Out of the box, ControlUp offers some amazing technology for reporting on logon durations for users. Overall Logon Duration, Profile Load Time, Group Policy Load Time, Desktop Load Time and a column for unknown logon duration contributors are all calculated and displayed—in real time—right after a user has logged on.
This is extraordinarily helpful for identifying low-hanging fruit optimization opportunities.
Originally introduced in 2015, ControlUp (along with help from our community members—particularly Guy Leech) has been continually improving and increasing the functionality of the Analyze Logon Duration script, which can break logons down into granular phases, based on technology or logon processes.
But ALD can only report back on the things it understands.
See those two large gaps of time on the far right of the image? 33.9 seconds and 20.9 seconds?
When ControlUp customers have unexplained logon duration gaps, they can reach out to us to help them assist in troubleshooting the root cause of these gaps. From here, ControlUp Professional Services can assist in identifying the technology or reason for the gaps. This article will go into the technical details of the gap in this screenshot, what it is we discovered, and how ALD reports it after we added this technology into the script.
In this installment of our five-part series on ControlUp Analyze Logon Duration, we’ll examine Loopback Processing Mode state, what it means, and how it can impact your environment.
The confusingly named feature “Loopback Processing Mode” has three different values: “Replace,” “Merge,” and “no value.” What impact do each of these have on logons?
Literature from Microsoft leads you to explanations of Loopback Processing Mode, but honestly? I don’t find these articles helpful in understanding how loopback processing actually works.
Active Directory is logically organized. That means the structure of the organizational units (OUs) and where user and computer objects are located is defined by you or someone in your organization. It can be organized by department, physical location, type of resource, or whatever you want. Each of these categories can be nested inside Organizational Units (OUs) or flat or anything else.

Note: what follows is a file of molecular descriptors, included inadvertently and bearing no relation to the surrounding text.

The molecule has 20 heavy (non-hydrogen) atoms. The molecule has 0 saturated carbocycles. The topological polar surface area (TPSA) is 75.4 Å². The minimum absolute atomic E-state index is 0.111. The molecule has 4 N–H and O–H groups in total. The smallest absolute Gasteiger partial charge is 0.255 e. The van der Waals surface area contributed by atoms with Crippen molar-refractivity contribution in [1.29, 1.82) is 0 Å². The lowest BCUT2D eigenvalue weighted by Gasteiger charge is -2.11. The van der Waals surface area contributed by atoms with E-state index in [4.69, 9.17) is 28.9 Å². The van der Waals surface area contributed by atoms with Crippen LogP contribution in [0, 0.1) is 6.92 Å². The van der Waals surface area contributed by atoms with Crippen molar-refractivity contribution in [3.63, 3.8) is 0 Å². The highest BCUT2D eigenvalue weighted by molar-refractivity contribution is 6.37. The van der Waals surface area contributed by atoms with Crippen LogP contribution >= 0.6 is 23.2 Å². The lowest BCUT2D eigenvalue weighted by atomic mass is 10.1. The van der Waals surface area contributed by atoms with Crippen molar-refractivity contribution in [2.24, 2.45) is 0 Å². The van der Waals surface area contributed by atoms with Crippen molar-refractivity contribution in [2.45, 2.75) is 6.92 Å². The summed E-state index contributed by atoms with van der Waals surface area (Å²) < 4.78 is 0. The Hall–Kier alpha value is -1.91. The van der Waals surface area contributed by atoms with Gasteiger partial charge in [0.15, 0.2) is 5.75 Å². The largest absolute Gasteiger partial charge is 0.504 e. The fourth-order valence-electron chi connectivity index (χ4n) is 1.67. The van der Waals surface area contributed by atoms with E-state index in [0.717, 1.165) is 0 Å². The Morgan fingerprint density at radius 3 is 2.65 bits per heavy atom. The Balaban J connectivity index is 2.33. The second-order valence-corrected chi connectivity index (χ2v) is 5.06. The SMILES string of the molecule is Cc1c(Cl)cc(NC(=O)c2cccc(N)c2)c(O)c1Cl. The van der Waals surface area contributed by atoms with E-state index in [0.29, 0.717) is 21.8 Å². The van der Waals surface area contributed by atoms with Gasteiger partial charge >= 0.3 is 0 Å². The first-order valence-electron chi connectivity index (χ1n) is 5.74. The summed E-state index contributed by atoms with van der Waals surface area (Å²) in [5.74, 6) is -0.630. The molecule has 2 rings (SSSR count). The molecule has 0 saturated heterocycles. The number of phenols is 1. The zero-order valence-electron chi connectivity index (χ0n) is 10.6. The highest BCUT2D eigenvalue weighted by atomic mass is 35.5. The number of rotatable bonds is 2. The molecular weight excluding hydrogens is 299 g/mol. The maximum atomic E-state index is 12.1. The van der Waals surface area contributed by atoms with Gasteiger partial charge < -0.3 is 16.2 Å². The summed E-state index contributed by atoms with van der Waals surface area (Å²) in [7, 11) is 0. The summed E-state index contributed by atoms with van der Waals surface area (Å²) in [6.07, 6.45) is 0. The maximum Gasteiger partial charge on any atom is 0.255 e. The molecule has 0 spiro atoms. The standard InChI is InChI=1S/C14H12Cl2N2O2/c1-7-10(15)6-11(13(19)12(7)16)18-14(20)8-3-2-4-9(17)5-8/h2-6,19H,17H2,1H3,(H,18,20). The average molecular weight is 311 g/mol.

When a user logs on to their desktop or laptop, Group Policy settings attached to the OU (and up the tree) for the user and machine apply in a standard, predictable way. The tree for the user object gets enumerated, all Group Policy Objects (GPOs) assigned to OUs up the tree get to apply their values for their user policy and the machine policy sets values for the machine.
This works pretty well for a purely physical environment! The logic is simple and straightforward: users get user policies; machines get machine policies.
Desktops and laptops are full of dedicated resources (e.g., CPUs, GPUs, memory, disk) for the user logging onto that machine, so you define your policies for maximum user experience. Full transparency, animations, full-search indexing. The works!
Let’s add end-user computing (EUC) environments [Citrix Virtual Apps & Desktops (CVAD]), VMware Horizon, or Azure Virtual Desktop (AVD)] into the mix now.
Your EUC servers are virtual machines. They do not have dedicated graphics, and their CPU, disk, and memory is shared with other users or virtual machines. We need to reduce features within Windows to maximize processes that do productive work. Turning off transparency, disabling indexing, reducing animation durations—all of these can save considerable resources. Each of these “saved” resources that apply to each user can quickly add up. Optimizing your server can give it the ability to service more users or increase application performance on a per-user basis.
However, this is where you run into a problem.
You need the user to have a full, maximized digital experience when they are logged onto desktops or laptop machines. But you also need a maximally efficient digital experience when they are logged onto these shared servers. Since these digital experience tweaks are user settings, we can configure them in group policy. But how can we apply them where we want? We can’t apply both Group Policy objects against the same user OU—they conflict!
What if we want to apply specific user settings, depending on the machine someone happens to log on to?
Microsoft has come up with a solution: Loopback Processing.
Loopback Processing has three modes. Disabled / Not Configured, Merge Mode, and Replace Mode.
Disabled / Not Configured: When set in this mode, Group Policy is applied with users getting all user policy settings within their scope, and machines get machine policies within their scope. Simple.